Most of the last six months of her life was spent in a hospital, on the West Coast.  She came for a visit a few months after the heart attack and never left.  By this time The Old Man was living, and I use this term loosely, in a dreary Senior’s home back in Northwestern Ontario.  They died 5 weeks apart, and 3 thousand miles away from each other.  They hooked up in heaven though. At least that’s what I believe. That notion brought me comfort then. It brings me comfort now. Then, I’ve always liked stories with happy endings.

We held vigil by Ma’s bedside. 

ma + aimee + abbyAt times there were enough of us to form a small crowd. We clustered around Ma’s frail sheet-draped declining body. Her little flock of fragile birds. Still hungry to be fed. We took turns holding her hand. We laughed. Cried. Prayed. Told stories. I’m guessing there was nothing unusual about our good-bye time with Ma. We weren’t the first family to experience this.  But this was our first time. Our first rodeo.

My heart was fractured. Armor chinked. Equilibrium faltered as the earth beneath my feet shook. I was standing on a fault line with nowhere to go. With my lifelong safety net lying in a bed dying.

This was also a time of transformation.

My favorite time with Ma was when it was just the two of us.  Not just because it was precious mother-daughter time, which was slipping rapidly and elusively away. But because it brought me peace.  In the midst of family chaos and emotional gut-wrenching wringer days, this quiet alone time with Ma became a place to escape. A safe haven. A sanctuary. It was the sheltered harbor where I moored my heart and allowed my spirit to rest. Next to hers.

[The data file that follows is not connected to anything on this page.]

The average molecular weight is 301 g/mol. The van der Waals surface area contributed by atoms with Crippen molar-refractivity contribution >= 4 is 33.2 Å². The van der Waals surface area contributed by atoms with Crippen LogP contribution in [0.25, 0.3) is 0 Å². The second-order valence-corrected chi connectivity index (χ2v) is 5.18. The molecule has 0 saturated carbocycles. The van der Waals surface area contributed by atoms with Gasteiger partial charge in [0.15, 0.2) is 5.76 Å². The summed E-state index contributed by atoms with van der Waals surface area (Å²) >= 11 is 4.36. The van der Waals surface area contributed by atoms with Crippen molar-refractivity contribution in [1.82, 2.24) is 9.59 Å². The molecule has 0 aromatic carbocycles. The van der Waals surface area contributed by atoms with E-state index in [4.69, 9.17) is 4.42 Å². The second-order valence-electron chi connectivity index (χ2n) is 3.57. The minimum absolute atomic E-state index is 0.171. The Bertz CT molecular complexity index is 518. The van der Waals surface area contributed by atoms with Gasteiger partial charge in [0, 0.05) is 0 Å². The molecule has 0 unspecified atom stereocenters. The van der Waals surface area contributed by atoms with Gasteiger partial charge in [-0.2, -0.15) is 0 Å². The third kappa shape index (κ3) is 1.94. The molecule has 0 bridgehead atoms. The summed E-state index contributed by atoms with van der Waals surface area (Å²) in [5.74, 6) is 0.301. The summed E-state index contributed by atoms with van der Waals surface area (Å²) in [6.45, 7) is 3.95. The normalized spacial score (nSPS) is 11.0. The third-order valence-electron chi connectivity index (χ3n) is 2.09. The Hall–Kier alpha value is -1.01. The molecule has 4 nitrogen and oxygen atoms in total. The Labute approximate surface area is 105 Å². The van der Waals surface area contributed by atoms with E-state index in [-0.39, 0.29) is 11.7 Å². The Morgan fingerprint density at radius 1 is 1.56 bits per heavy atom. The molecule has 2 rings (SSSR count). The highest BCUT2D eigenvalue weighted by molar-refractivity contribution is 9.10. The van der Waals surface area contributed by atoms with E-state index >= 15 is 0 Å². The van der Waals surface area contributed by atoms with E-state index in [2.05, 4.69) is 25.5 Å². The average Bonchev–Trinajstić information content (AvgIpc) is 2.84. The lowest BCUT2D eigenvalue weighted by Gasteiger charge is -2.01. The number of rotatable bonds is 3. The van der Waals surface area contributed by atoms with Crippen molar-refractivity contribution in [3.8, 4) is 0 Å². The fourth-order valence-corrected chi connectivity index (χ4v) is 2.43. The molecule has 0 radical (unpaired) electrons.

It was in this quiet place that I learned about God and his mysterious ways. It was during these soft murmuring twilight hours that I learned to meditate. Ma taught me everything I needed to know about the stuff that mattered in life. This was no different.

Hours would pass. Time had no meaning. I sat next to her bed in the clinically designed hospital chair, with the hard vinyl seat and wooden arms.  The type fashioned for short visits and good posture. Neither of which applied in this situation.  But it didn’t matter.

Very little was said during these visits.  Words were no longer necessary.

I watched Ma sleep. The gentle rise and fall of her breath against her flannel nightgown. The stillness of her body.  Her peaceful repose. It soothed me. Ma had always been able to comfort me when I was hurt.  Nothing had changed in that regard.

I slipped effortlessly into rhythm with Ma’s breathing. Inhaled. Exhaled. I closed my eyes. I let the world drift away. There was no dying. There was no living. There was just being. Ma. Me. God.

And with the ease of a soaring eagle, I was meditating.